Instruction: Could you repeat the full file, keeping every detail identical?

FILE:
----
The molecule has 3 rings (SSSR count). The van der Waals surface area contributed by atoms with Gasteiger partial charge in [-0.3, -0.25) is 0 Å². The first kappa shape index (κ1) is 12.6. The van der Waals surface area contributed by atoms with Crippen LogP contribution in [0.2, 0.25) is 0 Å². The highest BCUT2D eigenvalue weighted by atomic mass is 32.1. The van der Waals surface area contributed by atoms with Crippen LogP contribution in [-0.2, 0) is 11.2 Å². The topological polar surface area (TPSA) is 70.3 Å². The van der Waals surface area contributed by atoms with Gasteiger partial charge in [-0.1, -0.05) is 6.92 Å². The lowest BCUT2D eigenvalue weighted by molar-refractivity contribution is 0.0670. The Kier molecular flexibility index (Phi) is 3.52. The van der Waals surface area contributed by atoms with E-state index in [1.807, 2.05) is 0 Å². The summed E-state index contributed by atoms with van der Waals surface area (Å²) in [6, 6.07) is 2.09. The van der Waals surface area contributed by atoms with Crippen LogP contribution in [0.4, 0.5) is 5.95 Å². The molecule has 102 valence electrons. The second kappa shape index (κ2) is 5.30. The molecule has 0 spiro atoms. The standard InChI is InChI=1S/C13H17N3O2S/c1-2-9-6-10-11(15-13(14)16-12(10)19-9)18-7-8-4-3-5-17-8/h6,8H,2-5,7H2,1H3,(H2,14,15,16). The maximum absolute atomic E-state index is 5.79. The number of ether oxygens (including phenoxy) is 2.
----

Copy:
The molecule has 3 rings (SSSR count). The van der Waals surface area contributed by atoms with Gasteiger partial charge in [-0.3, -0.25) is 0 Å². The first kappa shape index (κ1) is 12.6. The van der Waals surface area contributed by atoms with Crippen LogP contribution in [0.2, 0.25) is 0 Å². The highest BCUT2D eigenvalue weighted by atomic mass is 32.1. The van der Waals surface area contributed by atoms with Crippen LogP contribution in [-0.2, 0) is 11.2 Å². The topological polar surface area (TPSA) is 70.3 Å². The van der Waals surface area contributed by atoms with Gasteiger partial charge in [-0.1, -0.05) is 6.92 Å². The lowest BCUT2D eigenvalue weighted by molar-refractivity contribution is 0.0670. The Kier molecular flexibility index (Phi) is 3.52. The van der Waals surface area contributed by atoms with E-state index in [1.807, 2.05) is 0 Å². The summed E-state index contributed by atoms with van der Waals surface area (Å²) in [6, 6.07) is 2.09. The van der Waals surface area contributed by atoms with Crippen LogP contribution in [0.4, 0.5) is 5.95 Å². The molecule has 102 valence electrons. The second kappa shape index (κ2) is 5.30. The molecule has 0 spiro atoms. The standard InChI is InChI=1S/C13H17N3O2S/c1-2-9-6-10-11(15-13(14)16-12(10)19-9)18-7-8-4-3-5-17-8/h6,8H,2-5,7H2,1H3,(H2,14,15,16). The maximum absolute atomic E-state index is 5.79. The number of ether oxygens (including phenoxy) is 2.